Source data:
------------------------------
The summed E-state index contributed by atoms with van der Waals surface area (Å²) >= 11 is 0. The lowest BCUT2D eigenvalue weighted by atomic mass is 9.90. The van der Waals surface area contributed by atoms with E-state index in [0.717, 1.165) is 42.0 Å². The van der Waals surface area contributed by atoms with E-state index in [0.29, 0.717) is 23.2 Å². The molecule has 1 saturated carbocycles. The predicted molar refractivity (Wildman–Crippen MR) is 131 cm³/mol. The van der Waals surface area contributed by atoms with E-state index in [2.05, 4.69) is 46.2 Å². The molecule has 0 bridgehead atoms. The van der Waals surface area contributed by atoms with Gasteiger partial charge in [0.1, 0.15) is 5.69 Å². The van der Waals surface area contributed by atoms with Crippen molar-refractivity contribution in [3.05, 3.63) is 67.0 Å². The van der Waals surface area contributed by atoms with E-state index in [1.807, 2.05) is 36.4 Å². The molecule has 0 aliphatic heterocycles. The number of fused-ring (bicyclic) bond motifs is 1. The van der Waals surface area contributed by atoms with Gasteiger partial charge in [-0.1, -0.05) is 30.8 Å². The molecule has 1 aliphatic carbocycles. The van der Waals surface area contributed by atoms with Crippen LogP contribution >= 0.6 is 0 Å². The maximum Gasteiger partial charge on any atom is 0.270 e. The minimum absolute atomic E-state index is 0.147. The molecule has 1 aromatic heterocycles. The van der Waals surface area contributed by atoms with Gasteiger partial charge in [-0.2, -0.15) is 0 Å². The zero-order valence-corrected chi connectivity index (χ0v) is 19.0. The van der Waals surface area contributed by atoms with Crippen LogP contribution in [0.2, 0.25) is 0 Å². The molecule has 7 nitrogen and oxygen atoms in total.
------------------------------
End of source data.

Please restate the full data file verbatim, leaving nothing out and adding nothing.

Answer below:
The summed E-state index contributed by atoms with van der Waals surface area (Å²) >= 11 is 0. The lowest BCUT2D eigenvalue weighted by atomic mass is 9.90. The van der Waals surface area contributed by atoms with E-state index in [0.717, 1.165) is 42.0 Å². The van der Waals surface area contributed by atoms with E-state index in [0.29, 0.717) is 23.2 Å². The molecule has 1 saturated carbocycles. The predicted molar refractivity (Wildman–Crippen MR) is 131 cm³/mol. The van der Waals surface area contributed by atoms with E-state index in [2.05, 4.69) is 46.2 Å². The molecule has 0 bridgehead atoms. The van der Waals surface area contributed by atoms with Gasteiger partial charge in [0.1, 0.15) is 5.69 Å². The van der Waals surface area contributed by atoms with Crippen molar-refractivity contribution in [3.05, 3.63) is 67.0 Å². The van der Waals surface area contributed by atoms with E-state index in [1.807, 2.05) is 36.4 Å². The molecule has 0 aliphatic heterocycles. The number of fused-ring (bicyclic) bond motifs is 1. The van der Waals surface area contributed by atoms with Gasteiger partial charge in [-0.1, -0.05) is 30.8 Å². The molecule has 1 aliphatic carbocycles. The van der Waals surface area contributed by atoms with Crippen LogP contribution >= 0.6 is 0 Å². The maximum Gasteiger partial charge on any atom is 0.270 e. The minimum absolute atomic E-state index is 0.147. The molecule has 1 aromatic heterocycles. The van der Waals surface area contributed by atoms with Gasteiger partial charge in [-0.2, -0.15) is 0 Å². The zero-order valence-corrected chi connectivity index (χ0v) is 19.0. The van der Waals surface area contributed by atoms with Crippen LogP contribution in [0.2, 0.25) is 0 Å². The molecule has 7 nitrogen and oxygen atoms in total.